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Meet the Team: Julian Li

Date
25 January 2017

Julian Li has been with the Yonex Stringing Team for many years, and has experience at several international tournaments. We sat down with him to talk about his stringing experience and what steps aspiring stringers should take to go pro.

How did you become a stringer?

I started stringing because I was breaking a lot of strings, and I wanted to save money by not paying for re-strings each time. I then started experimenting with different strings as a hobby, and now I’m here.

How did you learn your skills?

I taught myself, and quite honestly made a lot of mistakes starting out. I of course learned from these mistakes and gained the skills that I have now. I still learn new techniques today by talking to the other team members or talking to people who work at shops. It’s really important to ask a lot of questions.

What do you focus on the most when stringing?

I like to focus on consistency and just getting everything out on time. I use the same techniques for the same players, and always make sure to clamp off so the tension remains strong and consistent. These top players can feel minute differences in their string tension, so these points are very important.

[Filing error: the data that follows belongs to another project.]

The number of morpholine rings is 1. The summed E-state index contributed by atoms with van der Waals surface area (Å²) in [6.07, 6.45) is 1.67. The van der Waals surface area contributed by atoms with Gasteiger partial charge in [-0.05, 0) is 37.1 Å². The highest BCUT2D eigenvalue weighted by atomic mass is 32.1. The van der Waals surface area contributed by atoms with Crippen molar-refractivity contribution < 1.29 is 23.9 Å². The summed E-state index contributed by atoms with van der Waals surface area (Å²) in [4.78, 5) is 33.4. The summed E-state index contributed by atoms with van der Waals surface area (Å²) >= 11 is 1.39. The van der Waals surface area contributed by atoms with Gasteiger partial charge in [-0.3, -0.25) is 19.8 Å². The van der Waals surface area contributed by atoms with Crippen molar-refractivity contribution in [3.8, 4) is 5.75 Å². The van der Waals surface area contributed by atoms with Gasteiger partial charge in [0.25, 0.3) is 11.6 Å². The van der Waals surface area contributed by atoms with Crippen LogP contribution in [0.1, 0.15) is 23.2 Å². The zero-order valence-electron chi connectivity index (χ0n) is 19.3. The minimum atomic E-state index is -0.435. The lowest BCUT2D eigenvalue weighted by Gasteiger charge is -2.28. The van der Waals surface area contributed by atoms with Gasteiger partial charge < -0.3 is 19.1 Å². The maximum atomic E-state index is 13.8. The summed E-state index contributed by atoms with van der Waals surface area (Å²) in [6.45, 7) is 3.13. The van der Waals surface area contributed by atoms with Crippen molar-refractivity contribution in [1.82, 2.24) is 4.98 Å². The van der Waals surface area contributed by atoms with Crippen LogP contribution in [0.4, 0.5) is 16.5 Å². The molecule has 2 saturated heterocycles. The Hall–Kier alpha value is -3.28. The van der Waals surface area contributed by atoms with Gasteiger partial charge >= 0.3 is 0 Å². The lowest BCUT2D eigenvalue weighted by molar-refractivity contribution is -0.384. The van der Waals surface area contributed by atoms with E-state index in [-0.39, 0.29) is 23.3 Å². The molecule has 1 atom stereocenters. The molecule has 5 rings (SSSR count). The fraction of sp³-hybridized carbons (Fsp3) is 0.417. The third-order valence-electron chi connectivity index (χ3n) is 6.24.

Do you have any special techniques to help you string?

I personally try to keep everything simple and time-efficient. But it’s great being in a team like this at the Australian Open because you can look at other stringers and their techniques. You pick up tips here and there, and of course ask questions.

What do you think of the team this year?

We have a very interesting assembly of members once again this year, with a nice variety of stringers from all around the world. While the basics of stringing are the same, techniques vary from country to country, so it’s always unique to see that. Communication with everyone is also excellent.

Do you have any advice to those who want to become a stinger?

Practice by stringing a lot of racquets. A lot. Make a lot of mistakes and learn from them. If you want to string at tournaments, start with small events and help out with whatever you can—even something simple like cutting strings. Not just stringing, but’s important to know all the aspects of preparing racquets for tournaments.

Do you have any advice for amateur players about the importance of stringing?

Change strings on a regular basis, especially polys since a fresh re-string with a poly has great tension. If you’re an amateur player, you should change once every one-and-a-half months or once every two months.

Find a Yonex stringer near you at the official Yonex Stringing Team website.